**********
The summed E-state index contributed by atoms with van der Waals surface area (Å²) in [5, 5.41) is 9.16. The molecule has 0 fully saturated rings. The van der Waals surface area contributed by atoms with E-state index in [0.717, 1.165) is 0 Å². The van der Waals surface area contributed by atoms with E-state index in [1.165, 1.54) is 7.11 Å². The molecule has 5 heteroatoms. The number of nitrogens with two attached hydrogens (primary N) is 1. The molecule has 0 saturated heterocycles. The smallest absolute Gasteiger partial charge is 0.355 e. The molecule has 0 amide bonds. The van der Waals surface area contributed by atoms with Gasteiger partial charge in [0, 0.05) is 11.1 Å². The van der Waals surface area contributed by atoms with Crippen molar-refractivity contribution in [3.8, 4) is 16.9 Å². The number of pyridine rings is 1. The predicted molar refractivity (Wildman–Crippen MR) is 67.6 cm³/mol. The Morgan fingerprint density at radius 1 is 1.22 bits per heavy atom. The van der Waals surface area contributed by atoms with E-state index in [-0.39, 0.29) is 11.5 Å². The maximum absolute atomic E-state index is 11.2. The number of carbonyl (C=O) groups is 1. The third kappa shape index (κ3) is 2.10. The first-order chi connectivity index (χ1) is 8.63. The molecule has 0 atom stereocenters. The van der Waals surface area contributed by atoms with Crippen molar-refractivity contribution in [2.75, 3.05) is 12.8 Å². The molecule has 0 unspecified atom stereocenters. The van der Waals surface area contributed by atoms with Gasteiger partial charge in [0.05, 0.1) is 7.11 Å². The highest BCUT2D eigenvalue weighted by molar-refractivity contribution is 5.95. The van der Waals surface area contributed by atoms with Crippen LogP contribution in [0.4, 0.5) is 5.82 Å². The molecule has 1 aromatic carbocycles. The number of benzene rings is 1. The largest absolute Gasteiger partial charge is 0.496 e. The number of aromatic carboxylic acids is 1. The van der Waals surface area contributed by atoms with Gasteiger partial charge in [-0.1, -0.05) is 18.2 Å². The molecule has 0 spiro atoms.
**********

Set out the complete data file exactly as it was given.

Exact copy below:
The summed E-state index contributed by atoms with van der Waals surface area (Å²) in [5, 5.41) is 9.16. The molecule has 0 fully saturated rings. The van der Waals surface area contributed by atoms with E-state index in [0.717, 1.165) is 0 Å². The van der Waals surface area contributed by atoms with E-state index in [1.165, 1.54) is 7.11 Å². The molecule has 5 heteroatoms. The number of nitrogens with two attached hydrogens (primary N) is 1. The molecule has 0 saturated heterocycles. The smallest absolute Gasteiger partial charge is 0.355 e. The molecule has 0 amide bonds. The van der Waals surface area contributed by atoms with Gasteiger partial charge in [0, 0.05) is 11.1 Å². The van der Waals surface area contributed by atoms with Crippen molar-refractivity contribution in [3.8, 4) is 16.9 Å². The number of pyridine rings is 1. The predicted molar refractivity (Wildman–Crippen MR) is 67.6 cm³/mol. The Morgan fingerprint density at radius 1 is 1.22 bits per heavy atom. The van der Waals surface area contributed by atoms with E-state index in [-0.39, 0.29) is 11.5 Å². The maximum absolute atomic E-state index is 11.2. The number of carbonyl (C=O) groups is 1. The third kappa shape index (κ3) is 2.10. The first-order chi connectivity index (χ1) is 8.63. The molecule has 0 atom stereocenters. The van der Waals surface area contributed by atoms with Crippen molar-refractivity contribution in [2.75, 3.05) is 12.8 Å². The molecule has 0 unspecified atom stereocenters. The van der Waals surface area contributed by atoms with Gasteiger partial charge in [0.05, 0.1) is 7.11 Å². The highest BCUT2D eigenvalue weighted by molar-refractivity contribution is 5.95. The van der Waals surface area contributed by atoms with Crippen LogP contribution in [0.4, 0.5) is 5.82 Å². The molecule has 1 aromatic carbocycles. The number of benzene rings is 1. The largest absolute Gasteiger partial charge is 0.496 e. The number of aromatic carboxylic acids is 1. The van der Waals surface area contributed by atoms with Gasteiger partial charge in [-0.1, -0.05) is 18.2 Å². The molecule has 0 spiro atoms.